I was spared from such chore in early 1990s, though I wasn’t free from similar exposure to the “cruelty” of the communist party members allegedly behind the abortive coup. In Grade 5 my class visited the Lubang Buaya Museum, and saw wax statues of mad communists torturing bleeding generals, complete with horrendous voice clips. At that time my friends were upset with the murder of Christian general D.I. Panjaitan, and the Eurasian officer Pierre Tendean became a fallen idol for the girls. Cold War had ended by the time I visited and Indonesia-China relations had been normalized, yet communist alert remained high in Indonesia.
This alert was meant to be vague – the government didn’t seriously investigate the link between “PKI” with the labor unrests of early 1990s. By then I understood that “PKI” was just a bogeyman to justify military’s grip on Indonesian politics. I believe that movies represent the contemporary mood of their release period, whether it’s set in the past, the future, or in a fantasy world. Though G30S was set in 1965, it must be a movie about the 1980s.
With the Army holding nationwide screenings of the docudrama again this year, I tried to watch it to catch its hidden messages. In my first viewing, I quit after 30 minutes. It was too bloody and boring, and I had to accept the reality that I could never be a film reviewer. For second viewing, I tried to watch the movie while playing Warkop’s 1984 movies and listening to 1984 top hits, but, again, I crashed.
Comprising three acts, this is how I would describe the movie: Act I of G30S is a mafia meeting, which has been much parodied online; Act II is a traumatizing home invasion – times six; Act III is a Suharto fanfiction, with, surprisingly, some bland action scene. That’s all. This is a dull and pointless movie. The novelization itself convinced me to join NaNoWriMo – if the legendary Arswendo could write such abomination, then I can do better.
Then why was it made?
Suharto faced several problems in early 1980s. A.H. Nasution had openly criticized him in 1980, and the second generation of Indonesians had grown into adulthood. The 1982 election was marred by deadly riots, and instead of socialism, Islamism was the ideology of resistance in universities.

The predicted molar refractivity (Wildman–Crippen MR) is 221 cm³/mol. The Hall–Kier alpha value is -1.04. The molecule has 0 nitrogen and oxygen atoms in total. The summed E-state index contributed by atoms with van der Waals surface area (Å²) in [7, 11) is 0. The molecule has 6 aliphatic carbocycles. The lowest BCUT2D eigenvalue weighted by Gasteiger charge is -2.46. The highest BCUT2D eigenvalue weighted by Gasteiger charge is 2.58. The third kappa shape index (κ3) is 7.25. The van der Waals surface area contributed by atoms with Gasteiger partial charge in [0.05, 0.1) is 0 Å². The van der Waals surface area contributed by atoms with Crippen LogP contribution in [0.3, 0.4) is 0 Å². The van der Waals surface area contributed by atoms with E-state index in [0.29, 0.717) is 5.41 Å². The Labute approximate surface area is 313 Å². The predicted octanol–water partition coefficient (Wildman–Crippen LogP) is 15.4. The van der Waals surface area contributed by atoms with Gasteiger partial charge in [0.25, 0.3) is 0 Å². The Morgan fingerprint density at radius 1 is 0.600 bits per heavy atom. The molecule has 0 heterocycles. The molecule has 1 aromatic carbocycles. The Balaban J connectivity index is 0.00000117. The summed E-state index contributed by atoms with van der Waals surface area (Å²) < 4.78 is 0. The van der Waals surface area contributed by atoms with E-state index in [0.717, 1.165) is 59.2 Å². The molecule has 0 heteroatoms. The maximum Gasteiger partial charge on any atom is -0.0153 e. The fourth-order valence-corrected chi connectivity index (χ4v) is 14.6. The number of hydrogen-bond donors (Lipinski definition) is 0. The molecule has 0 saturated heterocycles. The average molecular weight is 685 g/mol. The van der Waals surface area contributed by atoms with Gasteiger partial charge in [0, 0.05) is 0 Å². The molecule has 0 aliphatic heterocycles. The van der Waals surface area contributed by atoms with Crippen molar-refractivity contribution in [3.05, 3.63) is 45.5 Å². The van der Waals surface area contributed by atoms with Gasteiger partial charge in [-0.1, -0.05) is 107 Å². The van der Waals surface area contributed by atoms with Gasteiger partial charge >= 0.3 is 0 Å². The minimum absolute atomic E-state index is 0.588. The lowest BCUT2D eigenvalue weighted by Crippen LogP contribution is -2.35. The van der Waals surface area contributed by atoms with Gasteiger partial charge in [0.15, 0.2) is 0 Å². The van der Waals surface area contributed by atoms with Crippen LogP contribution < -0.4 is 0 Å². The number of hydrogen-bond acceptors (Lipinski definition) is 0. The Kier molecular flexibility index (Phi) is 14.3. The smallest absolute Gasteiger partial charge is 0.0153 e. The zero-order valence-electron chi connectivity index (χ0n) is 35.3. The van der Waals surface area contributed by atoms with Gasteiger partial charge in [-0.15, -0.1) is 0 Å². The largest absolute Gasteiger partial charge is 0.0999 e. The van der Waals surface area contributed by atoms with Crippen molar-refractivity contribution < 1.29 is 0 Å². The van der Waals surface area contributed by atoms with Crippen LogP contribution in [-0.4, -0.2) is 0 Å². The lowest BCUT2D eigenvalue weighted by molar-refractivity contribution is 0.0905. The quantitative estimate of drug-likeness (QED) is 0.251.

Other Southeast Asian nations faced similar “second generation problem” and also answered with censorship and oppression, as well as reliance on United States’ good grace in the renewed Cold War. G30S was Suharto’s effort to rally the populace to his side.
For Catholics, the movie was a straightforward story of the Passion, with the generals tortured and executed like Jesus, and Suharto resurrecting the light. For Muslims the movie highlighted the brutal murders of santris and the devotion of Suharto to Allah. For the growing middle class, the home invasion scenes were true horrors: Imagine if Dad was abducted or killed in the middle of the night, and baby sister died in your arms. That’s what communists could do to you.
And who were the communists for 1980s’ audience? Activists. Feminists. Liberals. Protesters. Probably even disgruntled soldiers and officers in the military. The conclusion of G30S hints that the communists have become ghosts who are alive well into the 1980s, lurking like devils waiting to tempt faithless human.
When the movie came out, Suharto was fighting a war against the Islamists, who responded to the Tanjung Priok massacre by bombings BCA branch offices across Jakarta, Marine arsenal at Cilandak, and Borobudur. Pancasila became the only legal political ideology in 1985, and the controversial PSPB (History of the Nation’s Struggle) school subject appeared, combining History and Pancasila Studies.
G30S and PSPB, among others, showed that Suharto went all-out to smear the reputation of Sukarno, who was idolized by left-wing and nationalist youth. This is why the screening of G30S was repeated every year, as Suharto tried in vain to make the case that he’s the savior of Indonesia, and that the Army had made the ultimate sacrifice for Indonesia.
Then why does this movie return in 2017? For one, some hawks inside the military (specifically the Army) appear to believe that they are living in hard times. With the idea of a military government having become obsolete, the generals might see being led by a civilian commander-in-chief as humiliating. And while the call for justice for the anti-communist mass killings of 1960s remain strong, Suharto’s children have been more than clear in their intention to “reclaim” Indonesia as can be seen in their participation in the past two elections. They would of course make a natural bedfellow for the more political ambitious in the military.
Joining them are the more familiar villains of religious conservatives. They believe that “godless communists” – represented perhaps by, among others, writers and readers of Magdalene – are destroying Indonesia. They were the ones who pushed for neighborhood screenings of G30S, and felt insulted by memes and pieces questioning the docudrama.
Personally, I’m pessimistic that Indonesia would ever examine its history. No country in Asia is willing to be honest with its history. Sonny Liew’s strong network in United States made the government of Singapore let his The Art of Charlie Chan Hock Chye flourished, but it’s yet to create more high-profile conversations on the history of Singapore, and the fictional Charlie Chan lives in obscurity.
G30S was meant to be a warning against communism, which, in the 1980s, is translated into any strong political ideology other than Pancasila and a stand-in for any form of opposition against Suharto and the Army. Today, however, it better serves as a warning against military fascism.
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